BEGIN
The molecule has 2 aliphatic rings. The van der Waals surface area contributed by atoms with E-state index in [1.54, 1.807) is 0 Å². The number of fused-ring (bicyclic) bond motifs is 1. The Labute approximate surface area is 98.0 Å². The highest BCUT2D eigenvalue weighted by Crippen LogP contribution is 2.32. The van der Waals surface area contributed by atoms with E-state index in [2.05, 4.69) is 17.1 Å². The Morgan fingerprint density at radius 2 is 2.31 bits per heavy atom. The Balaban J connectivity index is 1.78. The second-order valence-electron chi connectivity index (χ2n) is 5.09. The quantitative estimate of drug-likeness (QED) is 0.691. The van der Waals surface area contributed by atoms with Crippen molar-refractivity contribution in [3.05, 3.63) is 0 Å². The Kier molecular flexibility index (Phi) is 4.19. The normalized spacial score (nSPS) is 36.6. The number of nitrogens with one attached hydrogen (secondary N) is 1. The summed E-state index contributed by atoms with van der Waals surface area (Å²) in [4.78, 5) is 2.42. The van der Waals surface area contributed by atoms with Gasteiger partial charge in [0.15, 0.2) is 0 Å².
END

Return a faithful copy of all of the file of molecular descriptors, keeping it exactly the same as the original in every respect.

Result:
The molecule has 2 aliphatic rings. The van der Waals surface area contributed by atoms with E-state index in [1.54, 1.807) is 0 Å². The number of fused-ring (bicyclic) bond motifs is 1. The Labute approximate surface area is 98.0 Å². The highest BCUT2D eigenvalue weighted by Crippen LogP contribution is 2.32. The van der Waals surface area contributed by atoms with E-state index in [2.05, 4.69) is 17.1 Å². The Morgan fingerprint density at radius 2 is 2.31 bits per heavy atom. The Balaban J connectivity index is 1.78. The second-order valence-electron chi connectivity index (χ2n) is 5.09. The quantitative estimate of drug-likeness (QED) is 0.691. The van der Waals surface area contributed by atoms with Crippen molar-refractivity contribution in [3.05, 3.63) is 0 Å². The Kier molecular flexibility index (Phi) is 4.19. The normalized spacial score (nSPS) is 36.6. The number of nitrogens with one attached hydrogen (secondary N) is 1. The summed E-state index contributed by atoms with van der Waals surface area (Å²) in [4.78, 5) is 2.42. The van der Waals surface area contributed by atoms with Gasteiger partial charge in [0.15, 0.2) is 0 Å².